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Wexler, J.P. (2010). Jokes and their Relation to the Unconscious in Heart of Darkness. Psychoanal. Rev., 97(3):469-482.
  

(2010). Psychoanalytic Review, 97(3):469-482

Jokes and their Relation to the Unconscious in Heart of Darkness

Joyce Piell Wexler, Ph.D.

No one reads Heart of Darkness for the jokes (1899; page citations refer to the edition specified in the Reference), but a few critics have appreciated Conrad's humor, generally interpreting it as a reprieve from an otherwise intolerable vision of depravity.1 Covino (1977), for example, writes that Conrad softened the “harsh truth” with a “comic sensibility, helping us ‘carry on’”: “Without humor, the horror becomes unendurable and would force us ‘ashore’ with Kurtz for a howl and a dance” (p. 224). While Covino emphasizes the contrast between humor and horror, from a psychoanalytic perspective Conrad's humor is rooted in the same unconscious material as the horror. Jokes about lawyers and sex express the principal anxieties of the narrative as a whole: being too far from the law and being too close to women. These fears culminate in the final scene when Marlow meets Kurtz's Intended. Although Marlow faces the dangers of Africa with equanimity, he blunders into a verbal pratfall in a Belgian drawing room.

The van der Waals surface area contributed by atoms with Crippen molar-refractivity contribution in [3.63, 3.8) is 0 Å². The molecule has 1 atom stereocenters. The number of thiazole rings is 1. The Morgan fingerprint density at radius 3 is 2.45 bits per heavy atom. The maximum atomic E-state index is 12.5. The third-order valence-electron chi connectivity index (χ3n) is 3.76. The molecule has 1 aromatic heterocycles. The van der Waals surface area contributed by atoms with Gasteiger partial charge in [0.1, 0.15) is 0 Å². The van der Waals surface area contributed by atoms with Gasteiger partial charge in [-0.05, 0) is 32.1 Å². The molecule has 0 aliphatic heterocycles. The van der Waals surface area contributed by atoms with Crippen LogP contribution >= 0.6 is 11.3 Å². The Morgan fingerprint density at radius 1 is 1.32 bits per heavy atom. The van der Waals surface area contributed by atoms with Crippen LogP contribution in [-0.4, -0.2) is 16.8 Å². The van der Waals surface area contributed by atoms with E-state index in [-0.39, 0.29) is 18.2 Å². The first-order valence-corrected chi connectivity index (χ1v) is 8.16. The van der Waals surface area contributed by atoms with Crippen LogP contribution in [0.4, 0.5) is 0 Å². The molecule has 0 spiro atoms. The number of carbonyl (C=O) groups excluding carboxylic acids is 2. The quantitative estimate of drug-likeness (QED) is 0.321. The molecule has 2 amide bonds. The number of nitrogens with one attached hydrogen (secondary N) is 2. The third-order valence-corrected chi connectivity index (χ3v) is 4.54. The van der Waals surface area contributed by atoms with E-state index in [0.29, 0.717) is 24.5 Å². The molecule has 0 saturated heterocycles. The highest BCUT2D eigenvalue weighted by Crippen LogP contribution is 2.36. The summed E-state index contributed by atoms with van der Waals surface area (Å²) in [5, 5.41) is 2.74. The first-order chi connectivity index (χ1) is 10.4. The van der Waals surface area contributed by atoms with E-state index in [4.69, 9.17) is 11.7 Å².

Psychoanalytic readings usually focus on individual characters or the author, but Freud's 1905 paper on “Jokes and Their Relation to the Unconscious” provides a theoretical bridge between personal and public manifestations of the unconscious. Emphasizing the social foundation of jokes, Freud's argument not only illustrates how his dramatic paradigms of the nuclear family are related to public behavior but also avoids some common objections to psychoanalytic literary criticism.2 Even critics who accept the therapeutic value of psychoanalysis point out that in the absence of a subject who can engage in free association, there is a tendency to reduce all texts to the same Freudian themes.

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